This is an article I wrote for Red Hat’s Enable Sysadmin for Sysadmin Appreciation Day 2019. Enhoy!


Sysadmin appreciation day is coming, on July 26th you’ll have a chance to thank one of the least thanked people in your life, your local Sysadmin.  In today’s connected world, it’s likely that you rely on a sysadmin in one way or another for almost everything you’re doing online. From checking in with your friends on social media, to tracking that shipment you’re expecting later today. That supercomputer in your pocket?  The services it relies on to give you that connected lifestyle you enjoy, somewhere there’s a sysadmin making sure each service it relies on is running and keeping your data safe. I’m composing this post using a collaborative editing suite that we all take for granted, but knowing what I know, I can tell you there’s someone, or a team of someones, keeping these lights on.  We take technology for granted, and sometimes forget that someone, somewhere, is paid (or sometimes, volunteering) to make sure these systems work. I’ve got a tee-shirt that I found online somewhere… “System Administrator, I solve problems you don’t know you have, in ways you can’t understand”. That really sums it up. 

Being a sysadmin carries a ton of responsibility.  We’re expected to be experts in technology, from printers to desktops, to smart phones, to smart toasters.  I’ve worked jobs where I was responsible for anything with a CPU, and in some cases, anything even slightly more complicated than a coffee maker.  I was once responsible for changing out the filter in the building AC unit at a small web host I worked at. Talk about tangentially related… This doesn’t even take into consideration the complex systems we’re ACTUALLY here to support.  Clusters, virtualization, Email, messaging, calendaring, web sites, all of these things are services that consumers use daily, and they just need to work, and largely they do, but that’s due to the tireless work of sysadmins.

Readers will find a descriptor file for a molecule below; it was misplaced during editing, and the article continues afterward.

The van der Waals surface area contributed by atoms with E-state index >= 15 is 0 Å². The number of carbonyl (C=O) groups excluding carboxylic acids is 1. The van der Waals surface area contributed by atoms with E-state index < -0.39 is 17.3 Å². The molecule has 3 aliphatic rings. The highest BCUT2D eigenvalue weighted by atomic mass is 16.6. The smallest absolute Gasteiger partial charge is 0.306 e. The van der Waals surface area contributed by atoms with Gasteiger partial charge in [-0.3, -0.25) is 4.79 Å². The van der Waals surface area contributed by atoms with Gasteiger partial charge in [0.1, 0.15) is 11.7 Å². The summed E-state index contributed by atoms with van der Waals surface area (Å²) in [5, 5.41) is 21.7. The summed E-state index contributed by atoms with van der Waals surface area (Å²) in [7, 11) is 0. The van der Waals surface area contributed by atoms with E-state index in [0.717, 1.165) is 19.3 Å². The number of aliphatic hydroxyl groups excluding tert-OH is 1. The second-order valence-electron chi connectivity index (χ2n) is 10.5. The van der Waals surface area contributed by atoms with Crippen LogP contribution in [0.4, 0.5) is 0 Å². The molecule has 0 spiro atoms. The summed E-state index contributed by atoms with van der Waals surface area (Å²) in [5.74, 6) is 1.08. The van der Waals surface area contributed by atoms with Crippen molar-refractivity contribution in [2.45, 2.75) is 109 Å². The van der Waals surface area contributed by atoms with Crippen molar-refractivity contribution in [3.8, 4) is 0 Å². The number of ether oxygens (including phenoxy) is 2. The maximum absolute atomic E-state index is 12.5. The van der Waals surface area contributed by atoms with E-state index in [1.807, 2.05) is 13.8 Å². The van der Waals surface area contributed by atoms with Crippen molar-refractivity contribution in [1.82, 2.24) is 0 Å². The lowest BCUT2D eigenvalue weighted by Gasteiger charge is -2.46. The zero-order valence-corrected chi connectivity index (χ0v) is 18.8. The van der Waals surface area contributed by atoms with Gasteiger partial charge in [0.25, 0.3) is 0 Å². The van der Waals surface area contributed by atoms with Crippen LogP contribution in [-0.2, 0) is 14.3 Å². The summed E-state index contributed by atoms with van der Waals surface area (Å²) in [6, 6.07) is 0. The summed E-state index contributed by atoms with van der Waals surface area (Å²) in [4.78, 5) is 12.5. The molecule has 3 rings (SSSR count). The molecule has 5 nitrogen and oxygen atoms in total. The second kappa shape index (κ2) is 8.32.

Now, most of the Sysadmins in the world, you can’t identify, because they’re working for some huge tech firm keeping the Googles and Facebooks of the world running.  I’m not suggesting you go hunt all of those folks down, but if everyone makes an effort to find the folks that keep their office running, it’d go a long way to help the sysadmins of the world feel better. While you’re at it, find your local network engineer and thank them too, they deserve it! 

So how can you thank them?  Well this can be as simple as taking them out for a coffee, a beer, or just dropping them an email saying “Thank you”.  If you’re managing sysadmins, it’d go a long way toward team building if you made it a point to thank your sysadmins, directly, not just on their yearly review.  I’ve worked for managers that didn’t get that, and others who did. I can tell you which ones I was happier working for… 

If you’re looking for something more than just a trip to the coffee shop, if you really want to appreciate your sysadmin, I can recommend one thing.  Go read “The Phoenix Project”, by Gene Kim, Kevin Behr, and George Spafford. This book is largely considered to be the devops bible, but I found that it really resonated with me as a description of what it means to be an IT worker today.  Pay attention to the character “Brent”. That’s your sysadmin. Trying to understand the stresses of a sysadmin, is probably the best gift you can give them on Sysadmin Appreciation Day!